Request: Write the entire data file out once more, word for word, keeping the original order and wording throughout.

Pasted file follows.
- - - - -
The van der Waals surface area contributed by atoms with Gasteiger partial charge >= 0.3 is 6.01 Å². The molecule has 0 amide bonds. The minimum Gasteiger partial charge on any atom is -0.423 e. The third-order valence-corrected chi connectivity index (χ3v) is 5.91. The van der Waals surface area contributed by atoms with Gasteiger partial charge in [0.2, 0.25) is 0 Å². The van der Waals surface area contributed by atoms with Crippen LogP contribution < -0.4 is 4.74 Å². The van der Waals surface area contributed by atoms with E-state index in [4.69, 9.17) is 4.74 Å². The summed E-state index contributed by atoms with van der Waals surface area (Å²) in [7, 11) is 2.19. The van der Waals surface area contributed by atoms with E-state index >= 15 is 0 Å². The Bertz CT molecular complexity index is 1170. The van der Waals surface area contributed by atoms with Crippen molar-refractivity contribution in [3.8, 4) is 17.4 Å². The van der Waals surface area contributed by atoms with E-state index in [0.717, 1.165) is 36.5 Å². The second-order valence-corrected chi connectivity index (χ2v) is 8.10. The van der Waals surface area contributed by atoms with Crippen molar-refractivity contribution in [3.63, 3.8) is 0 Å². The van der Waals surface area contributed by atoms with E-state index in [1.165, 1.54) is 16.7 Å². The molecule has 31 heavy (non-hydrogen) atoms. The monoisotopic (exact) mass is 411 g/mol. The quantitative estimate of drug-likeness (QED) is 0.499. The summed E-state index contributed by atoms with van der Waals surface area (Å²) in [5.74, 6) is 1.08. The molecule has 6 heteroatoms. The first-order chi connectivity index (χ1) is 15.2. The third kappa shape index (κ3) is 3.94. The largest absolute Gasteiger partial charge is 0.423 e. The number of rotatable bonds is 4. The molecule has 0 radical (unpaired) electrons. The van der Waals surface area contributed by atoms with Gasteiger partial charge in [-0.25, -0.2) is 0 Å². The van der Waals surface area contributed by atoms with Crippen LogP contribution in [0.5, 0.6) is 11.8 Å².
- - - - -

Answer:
The van der Waals surface area contributed by atoms with Gasteiger partial charge >= 0.3 is 6.01 Å². The molecule has 0 amide bonds. The minimum Gasteiger partial charge on any atom is -0.423 e. The third-order valence-corrected chi connectivity index (χ3v) is 5.91. The van der Waals surface area contributed by atoms with Gasteiger partial charge in [0.2, 0.25) is 0 Å². The van der Waals surface area contributed by atoms with Crippen LogP contribution < -0.4 is 4.74 Å². The van der Waals surface area contributed by atoms with E-state index in [4.69, 9.17) is 4.74 Å². The summed E-state index contributed by atoms with van der Waals surface area (Å²) in [7, 11) is 2.19. The van der Waals surface area contributed by atoms with E-state index >= 15 is 0 Å². The Bertz CT molecular complexity index is 1170. The van der Waals surface area contributed by atoms with Crippen molar-refractivity contribution in [3.8, 4) is 17.4 Å². The van der Waals surface area contributed by atoms with E-state index in [0.717, 1.165) is 36.5 Å². The second-order valence-corrected chi connectivity index (χ2v) is 8.10. The van der Waals surface area contributed by atoms with Crippen molar-refractivity contribution in [3.63, 3.8) is 0 Å². The van der Waals surface area contributed by atoms with E-state index in [1.165, 1.54) is 16.7 Å². The molecule has 31 heavy (non-hydrogen) atoms. The monoisotopic (exact) mass is 411 g/mol. The quantitative estimate of drug-likeness (QED) is 0.499. The summed E-state index contributed by atoms with van der Waals surface area (Å²) in [5.74, 6) is 1.08. The molecule has 6 heteroatoms. The first-order chi connectivity index (χ1) is 15.2. The third kappa shape index (κ3) is 3.94. The largest absolute Gasteiger partial charge is 0.423 e. The number of rotatable bonds is 4. The molecule has 0 radical (unpaired) electrons. The van der Waals surface area contributed by atoms with Gasteiger partial charge in [-0.25, -0.2) is 0 Å². The van der Waals surface area contributed by atoms with Crippen LogP contribution in [0.5, 0.6) is 11.8 Å².